Under the Zero Waste Tisza River cleanup program with funding from The Coca-Cola Foundation, safe water access point goes to Ukraine

The Zero Waste Tisza River program was established by Plastic Cup, the National Water Directorate General, with funding from The Coca-Cola Foundation in 2019 and aims to remove plastic waste from the river. The latest result of the project is a water purification container that will soon be performing its useful functions in Transcarpathia and will be on display in Budapest in June. Besides other functions, the aim of the Safe Water Access Point (SWAP) is to provide drinking water of sufficient quality from rivers in places where this is not possible due to the lack of utility services.

Thanks to a trilateral cooperation, the water of the Tisza river are getting cleaner

In the Zero-Waste Tisza River Program, Plastic Cup, the National Water Directorate General and Coca-Cola Hungary, with funding from The Coca-Cola Foundation, have been working together for four years to protect the ecology of the Tisza and its tributaries and clean up the river. Since 2019, volunteers, including employees of Coca-Cola Hungary have helped to remove more than 100 tons of waste from the river and have contributed to the development of waste management in Transcarpathia.

"Several technological developments have contributed to the success of the Zero Waste Tisza River Program, including GPS-based tracking which helps to map the path and extent of the waste in the river more effectively. Our first River Rescue Centre was built next to the Kisköre Water Steps, where river waste is sorted and prepared for recycling. Finally, a prominent example of the latter is the Plastic Boat built from river plastic"pointed out Miklós Gyalai-Korpos, Plastic Cup project coordinator.

The Coca-Cola Foundation - the global charity of The Coca-Cola Company - has supported the Plastic Cup's operator, Association since 2019, in the framework of the Zero Waste Tisza River program. "The project continues for a third year to  to clean up the river. In addition, around 200 Coca-Cola Hungary employees have joined the project as volunteers on 6 occasions so far, freeing the Tisza and its environment from more than 100 tons of waste since 2019", said Judit Szalóky Tóth, Head of Corporate Relations, Communications and Sustainability at Coca-Cola Hungary.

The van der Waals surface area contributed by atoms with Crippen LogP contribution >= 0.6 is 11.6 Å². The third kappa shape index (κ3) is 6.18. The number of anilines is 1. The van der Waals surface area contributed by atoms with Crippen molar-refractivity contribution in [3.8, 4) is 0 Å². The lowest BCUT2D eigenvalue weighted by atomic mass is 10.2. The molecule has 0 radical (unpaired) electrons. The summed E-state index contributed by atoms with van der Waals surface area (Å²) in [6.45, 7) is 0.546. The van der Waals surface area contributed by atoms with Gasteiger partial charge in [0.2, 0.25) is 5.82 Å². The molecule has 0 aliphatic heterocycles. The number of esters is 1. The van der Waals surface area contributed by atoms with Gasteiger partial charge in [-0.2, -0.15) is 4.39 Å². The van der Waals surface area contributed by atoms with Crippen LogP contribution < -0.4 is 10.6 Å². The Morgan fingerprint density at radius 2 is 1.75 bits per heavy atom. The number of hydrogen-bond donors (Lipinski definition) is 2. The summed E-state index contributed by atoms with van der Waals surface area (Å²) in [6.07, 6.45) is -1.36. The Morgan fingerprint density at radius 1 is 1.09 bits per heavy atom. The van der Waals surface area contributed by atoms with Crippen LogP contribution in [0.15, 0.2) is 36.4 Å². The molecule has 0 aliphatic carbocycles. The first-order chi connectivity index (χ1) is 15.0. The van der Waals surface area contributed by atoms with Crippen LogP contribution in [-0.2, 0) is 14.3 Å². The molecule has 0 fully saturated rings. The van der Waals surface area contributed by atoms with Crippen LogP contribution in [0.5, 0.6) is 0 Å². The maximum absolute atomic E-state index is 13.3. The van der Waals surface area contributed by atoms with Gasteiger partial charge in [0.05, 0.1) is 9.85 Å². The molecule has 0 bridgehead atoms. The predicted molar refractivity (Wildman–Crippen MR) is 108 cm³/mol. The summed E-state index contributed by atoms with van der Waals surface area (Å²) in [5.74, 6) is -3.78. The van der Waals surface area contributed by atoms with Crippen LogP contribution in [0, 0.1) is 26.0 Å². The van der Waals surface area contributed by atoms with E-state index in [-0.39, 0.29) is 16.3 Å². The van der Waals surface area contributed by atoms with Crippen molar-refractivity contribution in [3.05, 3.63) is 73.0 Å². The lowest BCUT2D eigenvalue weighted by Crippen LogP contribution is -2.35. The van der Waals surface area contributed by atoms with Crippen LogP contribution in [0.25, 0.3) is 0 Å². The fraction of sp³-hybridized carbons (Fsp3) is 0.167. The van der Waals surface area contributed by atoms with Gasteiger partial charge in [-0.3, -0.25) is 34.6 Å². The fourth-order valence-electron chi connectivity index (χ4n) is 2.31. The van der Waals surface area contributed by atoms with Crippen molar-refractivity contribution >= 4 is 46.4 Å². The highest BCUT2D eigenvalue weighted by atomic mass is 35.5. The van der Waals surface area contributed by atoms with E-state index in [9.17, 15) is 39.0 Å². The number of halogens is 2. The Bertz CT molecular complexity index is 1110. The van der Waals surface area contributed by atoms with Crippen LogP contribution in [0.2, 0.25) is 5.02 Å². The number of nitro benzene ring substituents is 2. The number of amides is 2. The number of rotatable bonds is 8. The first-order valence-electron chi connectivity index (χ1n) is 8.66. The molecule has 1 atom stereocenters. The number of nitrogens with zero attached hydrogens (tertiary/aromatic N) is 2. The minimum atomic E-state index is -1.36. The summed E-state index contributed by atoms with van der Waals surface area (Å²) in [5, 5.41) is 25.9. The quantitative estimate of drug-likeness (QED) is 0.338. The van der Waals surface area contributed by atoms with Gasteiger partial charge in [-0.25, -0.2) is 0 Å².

Safe water access point for drinking water of sufficient quality from rivers

The Safe Water Access Point is a novelty in Europe and worldwide, combining technological innovation with community features. The container contains a water purification unit that can supply drinking water from natural water sources, rivers and streams, in accordance with the Hungarian standard. The water purification device was unveiled last September at Lake Tisza, where project participants had the opportunity to taste the pure drinking water of the Tisza. In order to protect the cleanliness of rivers, the new container will also serve as a collection point for plastic and recyclable waste, which is important in areas where separate waste collection and waste shipment are not available. In Ukraine, at the source of the Tisza River, a lot of plastic waste is discharged into the river due to the lack of public services - the container addresses this challenge and also play an awareness-raising role about the importance of clean rivers.

How the container was made 
The Termé Association made a short film about the unique initiative and future plans.

Sanitation and community space function

The Safe Water Access Point also serves a community function by helping people use clean water every day with showers, kitchenette and washing machine. The container, which was built using mainly recycled materials, and the water purification equipment developed by Budapest Hydro Ltd. will be open to the public from June at the Csepel site of the development's professional partner, Budapest Waterworks, by appointment. The organisers are inviting applications for the demonstrations at [email protected]. In July, the container will be transported to Transcarpathia, Ukraine to provide potable water for the local population.